Foreclosures and Short Sales
Depending on your financial situation, a short sale may be in your best interest. However, short sales require cooperation from your bank and often involve complicated legal and financial issues that can create delays and problems if not resolved in a timely fashion.
Typically, a short sale allows a homeowner who cannot afford a mortgage to sell their home for less than their original mortgage loan. For example, suppose your original mortgage loan was $500,000. A short sale will allow you to sell your home — say for $400,000 — and possibly discharge your original home loan. If a lender agrees to a short sale, anti-deficiency protections, if applicable, usually prevent the lender from seeking the difference between what you owe on your mortgage and what you sell your house for.
In the example above, suppose you paid off $25,000 of your original mortgage, leaving you with $475,000 in debt. After a short sale of $400,000, you would still owe $75,000.
Initiating a Short Sale
Lenders are not required to offer or agree to a short sale if you can no longer afford your mortgage. As such, in order to proceed with a short sale, you must first get your bank or lender to agree to a short sale. A special contract may be drawn up covering the terms and conditions and laying out any financial arrangements.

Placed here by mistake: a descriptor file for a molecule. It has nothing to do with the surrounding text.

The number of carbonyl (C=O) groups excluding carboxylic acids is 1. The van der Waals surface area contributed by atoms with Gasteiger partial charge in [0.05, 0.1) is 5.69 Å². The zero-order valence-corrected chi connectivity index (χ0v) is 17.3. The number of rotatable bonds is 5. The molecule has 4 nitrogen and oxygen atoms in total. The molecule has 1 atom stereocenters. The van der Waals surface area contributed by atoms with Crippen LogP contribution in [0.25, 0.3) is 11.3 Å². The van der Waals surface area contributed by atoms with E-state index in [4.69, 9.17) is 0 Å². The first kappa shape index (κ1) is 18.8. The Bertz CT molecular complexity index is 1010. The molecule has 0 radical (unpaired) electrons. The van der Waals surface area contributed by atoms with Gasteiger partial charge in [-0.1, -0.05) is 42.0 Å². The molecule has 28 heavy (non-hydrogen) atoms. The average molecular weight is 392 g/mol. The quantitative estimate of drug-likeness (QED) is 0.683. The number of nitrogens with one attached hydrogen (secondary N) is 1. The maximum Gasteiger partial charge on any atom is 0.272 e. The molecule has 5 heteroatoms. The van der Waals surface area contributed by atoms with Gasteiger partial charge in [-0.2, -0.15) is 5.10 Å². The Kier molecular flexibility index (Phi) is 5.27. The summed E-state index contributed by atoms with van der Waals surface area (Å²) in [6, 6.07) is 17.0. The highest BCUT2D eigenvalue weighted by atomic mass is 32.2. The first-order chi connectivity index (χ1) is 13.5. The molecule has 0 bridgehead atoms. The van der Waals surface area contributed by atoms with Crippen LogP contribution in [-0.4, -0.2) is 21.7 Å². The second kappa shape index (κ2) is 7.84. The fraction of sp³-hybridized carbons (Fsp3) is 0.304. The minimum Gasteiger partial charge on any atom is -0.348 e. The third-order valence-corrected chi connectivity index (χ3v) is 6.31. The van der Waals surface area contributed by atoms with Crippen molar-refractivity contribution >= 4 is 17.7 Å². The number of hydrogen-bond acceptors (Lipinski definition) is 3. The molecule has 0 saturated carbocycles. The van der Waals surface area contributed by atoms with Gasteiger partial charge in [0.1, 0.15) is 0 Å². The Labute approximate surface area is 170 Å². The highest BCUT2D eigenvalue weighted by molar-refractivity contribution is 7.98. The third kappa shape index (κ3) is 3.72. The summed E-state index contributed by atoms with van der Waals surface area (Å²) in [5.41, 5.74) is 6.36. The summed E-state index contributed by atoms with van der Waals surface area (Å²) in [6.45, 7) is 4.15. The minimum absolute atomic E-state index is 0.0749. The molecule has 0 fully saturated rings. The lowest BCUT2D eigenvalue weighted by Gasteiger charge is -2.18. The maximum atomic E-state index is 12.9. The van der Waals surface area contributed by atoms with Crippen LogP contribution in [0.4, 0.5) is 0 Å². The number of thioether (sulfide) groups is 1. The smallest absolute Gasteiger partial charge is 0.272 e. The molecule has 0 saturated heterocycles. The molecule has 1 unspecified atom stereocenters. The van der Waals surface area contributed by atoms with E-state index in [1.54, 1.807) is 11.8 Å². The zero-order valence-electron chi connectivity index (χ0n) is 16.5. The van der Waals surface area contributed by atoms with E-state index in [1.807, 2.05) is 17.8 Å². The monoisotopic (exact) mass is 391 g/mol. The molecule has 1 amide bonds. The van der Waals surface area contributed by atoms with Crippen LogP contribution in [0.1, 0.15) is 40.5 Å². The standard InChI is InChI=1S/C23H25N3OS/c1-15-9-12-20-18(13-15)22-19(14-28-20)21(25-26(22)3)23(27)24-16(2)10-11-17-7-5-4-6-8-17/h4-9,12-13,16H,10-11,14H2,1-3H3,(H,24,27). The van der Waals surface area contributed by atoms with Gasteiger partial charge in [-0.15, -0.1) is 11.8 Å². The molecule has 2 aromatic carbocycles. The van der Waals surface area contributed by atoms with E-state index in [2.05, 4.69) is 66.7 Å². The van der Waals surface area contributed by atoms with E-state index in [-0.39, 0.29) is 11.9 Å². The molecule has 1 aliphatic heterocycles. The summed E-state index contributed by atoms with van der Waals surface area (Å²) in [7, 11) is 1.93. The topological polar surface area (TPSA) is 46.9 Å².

You must also make a good faith effort to find a buyer who is willing to pay the current market value for your home. Due to these issues and others, working with a professional who has experience in assisting with short sales is essential.
Leveraging Your Reasons for a Short Sale
In general, a bank or lender is more likely to agree to a short sale if they believe they can recover more money from doing so than through foreclosure or a Chapter 13 bankruptcy. The following reasons may help you leverage your request for a short sale:
• Illness in the family
• Loss of employment
• Inability to pay more than one mortgage
• Increase in an adjustable rate loan
• Failure of a closely owned business
What Are the Negative Consequences of a Short Sale?
While a short sale will have less of a negative effect on your credit than a foreclosure or bankruptcy filing, it could appear on your credit history for up to seven years. However, you may be able to negotiate with Experian, Equifax, or TransUnion over how it will appear and for how long.
A short sale can also take 3 to 6 months to finalize, which may be too long for some buyers. Lastly, if you have a second mortgage on your home, your second mortgage lender may try to delay the process in the hopes of getting more money out of you.
If you’re uncertain whether a short sale is right for you but don’t want to lose your home through foreclosure profession consultants at Stringfield & Associates today to schedule an appointment and learn how we can help you.